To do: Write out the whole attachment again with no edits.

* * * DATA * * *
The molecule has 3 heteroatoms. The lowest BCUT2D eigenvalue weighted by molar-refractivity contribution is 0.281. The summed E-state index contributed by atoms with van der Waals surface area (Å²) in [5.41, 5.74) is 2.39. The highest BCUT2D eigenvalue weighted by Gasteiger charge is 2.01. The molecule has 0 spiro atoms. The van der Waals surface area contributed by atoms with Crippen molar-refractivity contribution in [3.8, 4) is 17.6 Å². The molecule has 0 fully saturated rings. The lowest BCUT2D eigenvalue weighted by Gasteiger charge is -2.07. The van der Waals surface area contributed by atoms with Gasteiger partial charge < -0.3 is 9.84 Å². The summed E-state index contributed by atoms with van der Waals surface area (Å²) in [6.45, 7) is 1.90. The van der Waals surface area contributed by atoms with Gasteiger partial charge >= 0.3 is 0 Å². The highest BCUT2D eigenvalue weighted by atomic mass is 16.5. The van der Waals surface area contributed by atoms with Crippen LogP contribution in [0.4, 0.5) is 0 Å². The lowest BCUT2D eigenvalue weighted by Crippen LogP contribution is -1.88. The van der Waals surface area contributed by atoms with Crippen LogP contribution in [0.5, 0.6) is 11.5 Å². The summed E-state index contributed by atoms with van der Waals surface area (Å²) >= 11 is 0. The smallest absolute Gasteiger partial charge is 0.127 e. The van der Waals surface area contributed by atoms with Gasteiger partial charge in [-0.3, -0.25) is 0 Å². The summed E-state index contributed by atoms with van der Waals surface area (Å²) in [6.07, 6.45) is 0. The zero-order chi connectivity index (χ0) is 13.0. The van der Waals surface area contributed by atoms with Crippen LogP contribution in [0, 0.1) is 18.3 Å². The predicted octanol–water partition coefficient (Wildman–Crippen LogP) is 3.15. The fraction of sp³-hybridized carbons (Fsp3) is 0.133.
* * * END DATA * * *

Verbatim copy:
The molecule has 3 heteroatoms. The lowest BCUT2D eigenvalue weighted by molar-refractivity contribution is 0.281. The summed E-state index contributed by atoms with van der Waals surface area (Å²) in [5.41, 5.74) is 2.39. The highest BCUT2D eigenvalue weighted by Gasteiger charge is 2.01. The molecule has 0 spiro atoms. The van der Waals surface area contributed by atoms with Crippen molar-refractivity contribution in [3.8, 4) is 17.6 Å². The molecule has 0 fully saturated rings. The lowest BCUT2D eigenvalue weighted by Gasteiger charge is -2.07. The van der Waals surface area contributed by atoms with Gasteiger partial charge < -0.3 is 9.84 Å². The summed E-state index contributed by atoms with van der Waals surface area (Å²) in [6.45, 7) is 1.90. The van der Waals surface area contributed by atoms with Gasteiger partial charge >= 0.3 is 0 Å². The highest BCUT2D eigenvalue weighted by atomic mass is 16.5. The van der Waals surface area contributed by atoms with Crippen LogP contribution in [0.4, 0.5) is 0 Å². The lowest BCUT2D eigenvalue weighted by Crippen LogP contribution is -1.88. The van der Waals surface area contributed by atoms with Crippen LogP contribution in [0.5, 0.6) is 11.5 Å². The summed E-state index contributed by atoms with van der Waals surface area (Å²) >= 11 is 0. The smallest absolute Gasteiger partial charge is 0.127 e. The van der Waals surface area contributed by atoms with Gasteiger partial charge in [-0.3, -0.25) is 0 Å². The summed E-state index contributed by atoms with van der Waals surface area (Å²) in [6.07, 6.45) is 0. The zero-order chi connectivity index (χ0) is 13.0. The van der Waals surface area contributed by atoms with Crippen LogP contribution in [0, 0.1) is 18.3 Å². The predicted octanol–water partition coefficient (Wildman–Crippen LogP) is 3.15. The fraction of sp³-hybridized carbons (Fsp3) is 0.133.